Thursday 24 July 2014

Crowning Glory

She was just back from the parlour and she couldn’t stop admiring her new look in the mirror. She noticed the reflection of her dad, who had just entered her room. He looked unhappy. “I don’t like it. You had such enviable long hair. Why did you get it cut? This doesn’t look good at all,” he mumbled and walked off. Stunned and equally irritated, she looked at her new haircut again. And once again, she liked what she saw. But what is the whole fuss about long hair? That’s a question familiar to many women. A dismissive response would point to a single word, ‘tradition’. But this prejudice may require further exploration, deep into its roots.

Speaking specifically of India, one must begin from the top—the Goddesses. Be it Raja Ravi Varma’s paintings, live action mythological series on television, films based on our epics, or idols in places of worship, any and every depiction of these celestial beauties has always been of one with long, flowing hair. It is a given that portrayal of these supernatural women sporting short hair will be considered inappropriate and blasphemous. Since people tend to see deities as mirror images of their own being and vice-versa, this fixation for long hair becomes obvious. So there is no choice, but to take the Hindi saying literally: Beti toh Lakshmi ka roop hoti hai.

Adding to the convenience of this belief system are legendary folklore and mythical fairytales from other countries. Greek Goddesses, pretty nymphs, and who can forget Rapunzel! Come on, it wasn’t her fault—the nasty witch chopped off her thick, long tresses. And if the Prince could magically get his eyesight back, Rapunzel too would have definitely got all that hair back. For time immemorial, the length of a woman’s hair (they are second to nothing but her looks) has been an important factor for men to find her attractive and beautiful. Why?

Thick and long tresses are a sign of youth and good health. Quite a few men feel that long hair gives to women that one most desired quality they expect to see in women—grace! Swaying long hair seems to be weakening many hearts. Moreover, long hair allows greater scope for styling and beautification. Where else would adornments such as flowers and butterfly clips have found a place? A woman who styles her long hair skilfully is seen as an aesthete. In ancient times, queens and princesses had maids to wash, dry, comb, manage, braid, and decorate their long hair. That is how it became an indication of wealth and prosperity. Also, for centuries, various cultures have proclaimed flowing, gorgeous hair to be symbolic of a woman’s individual sexuality and virginity.

Little wonder then that young men cite long hair as one of the pre-requisites when conjuring up an image of their dream girl. At a sub-conscious level, they may find it easier to mention such requirements as opposed to actually listing out what they are looking for in a woman/partner. The family of such a young man chooses to interpret this feature in a woman as per their own age-old wisdom. A girl who can manage and maintain her long hair well (which is a task) will be adept at managing the family. She is seen as ‘homely’ and she will showcase essential ‘good behaviour’. In contrast is a young girl who has chopped off her long hair—the reason for this is usually presumed to be lack of patience or time to maintain them. So, if she does not have time to look after her own hair, how will she even think of household affairs!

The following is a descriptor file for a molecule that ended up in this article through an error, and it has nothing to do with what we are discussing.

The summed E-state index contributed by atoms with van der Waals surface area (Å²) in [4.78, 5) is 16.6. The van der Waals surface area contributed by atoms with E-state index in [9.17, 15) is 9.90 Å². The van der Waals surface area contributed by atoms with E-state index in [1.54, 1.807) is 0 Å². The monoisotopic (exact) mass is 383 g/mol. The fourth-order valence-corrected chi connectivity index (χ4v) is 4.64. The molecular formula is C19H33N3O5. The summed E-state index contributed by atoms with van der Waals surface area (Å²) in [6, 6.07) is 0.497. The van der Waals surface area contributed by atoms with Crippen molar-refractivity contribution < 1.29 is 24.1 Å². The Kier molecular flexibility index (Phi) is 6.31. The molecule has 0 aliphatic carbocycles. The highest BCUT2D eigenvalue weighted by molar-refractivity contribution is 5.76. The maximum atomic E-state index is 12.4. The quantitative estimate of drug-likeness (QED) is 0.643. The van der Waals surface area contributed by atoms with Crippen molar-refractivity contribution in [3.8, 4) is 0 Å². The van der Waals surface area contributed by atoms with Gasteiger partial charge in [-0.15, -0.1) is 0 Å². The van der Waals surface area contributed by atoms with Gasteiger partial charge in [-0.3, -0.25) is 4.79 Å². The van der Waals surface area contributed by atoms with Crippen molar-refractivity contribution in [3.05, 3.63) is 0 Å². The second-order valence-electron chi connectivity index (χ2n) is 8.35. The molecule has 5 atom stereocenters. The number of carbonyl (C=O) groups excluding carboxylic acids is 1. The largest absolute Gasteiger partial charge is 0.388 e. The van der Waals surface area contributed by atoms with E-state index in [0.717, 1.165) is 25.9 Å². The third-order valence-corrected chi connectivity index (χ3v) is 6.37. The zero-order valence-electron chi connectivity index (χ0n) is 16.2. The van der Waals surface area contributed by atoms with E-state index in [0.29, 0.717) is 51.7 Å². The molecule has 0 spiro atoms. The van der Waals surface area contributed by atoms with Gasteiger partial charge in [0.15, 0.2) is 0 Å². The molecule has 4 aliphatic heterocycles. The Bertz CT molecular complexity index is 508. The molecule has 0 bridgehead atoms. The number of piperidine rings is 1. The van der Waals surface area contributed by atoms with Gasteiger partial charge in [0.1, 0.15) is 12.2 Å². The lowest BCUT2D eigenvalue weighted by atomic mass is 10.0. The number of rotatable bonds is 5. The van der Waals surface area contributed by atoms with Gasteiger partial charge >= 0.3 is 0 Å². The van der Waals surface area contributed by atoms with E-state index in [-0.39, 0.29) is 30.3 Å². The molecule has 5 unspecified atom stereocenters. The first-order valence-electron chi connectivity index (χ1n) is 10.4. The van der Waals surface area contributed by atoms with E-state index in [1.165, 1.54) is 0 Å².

Sociologically, long hair has been/become one of the distinguishing traits for gender identification and discrimination, making it a marker of femininity. Accordingly, women with short hair are assumed to be unfeminine, ‘modern’, and thereby, rebellious. Feminists from differing schools of thought will be most proficient in an unending debate over this. Science tells us that healthy, long hair means a good protein intake. This further means more energy and more brainpower. Could that be why it is deduced that women with long hair will have the ability to handle circumstances coolly and with enough mental strength?

This representation of strength is what advertisers cash in on. A perfect example is the shampoo ad that shows a woman tying her hair to a truck stuck in muck, and then pulling it out. She single-headedly does what a group of men failed to do. The awe and triumph of the female gender is evident on the faces of other women onlookers—both young and old. The only weapon the woman protagonist required to conquer the impossible was her own thick, strong, long hair. Advertising efficiently uses ancient or traditional beliefs to play upon sentiments and continue this cycle of opinions.

Fiction too does not lag behind in reinforcing the partiality for long hair. Television soaps generously and glaringly use wigs and hair extensions for all women characters. ‘Shoulder-length hair is too short and waist-length hair is not long enough’ seems to be their mantra. Women characters with short hair are almost non-existent or, if shown, are depicted to be tomboys.

Princess Diana was an obvious exception to this rule. One can easily call her the epitome of womanly grace. But will she have looked more beautiful and elegant if she had lustrous waist-length hair is a question that will remain unanswered. And till then, short-haired women can only hope that traditionalists keep out of their hair, while their adversaries let their hair down, uninhibited.

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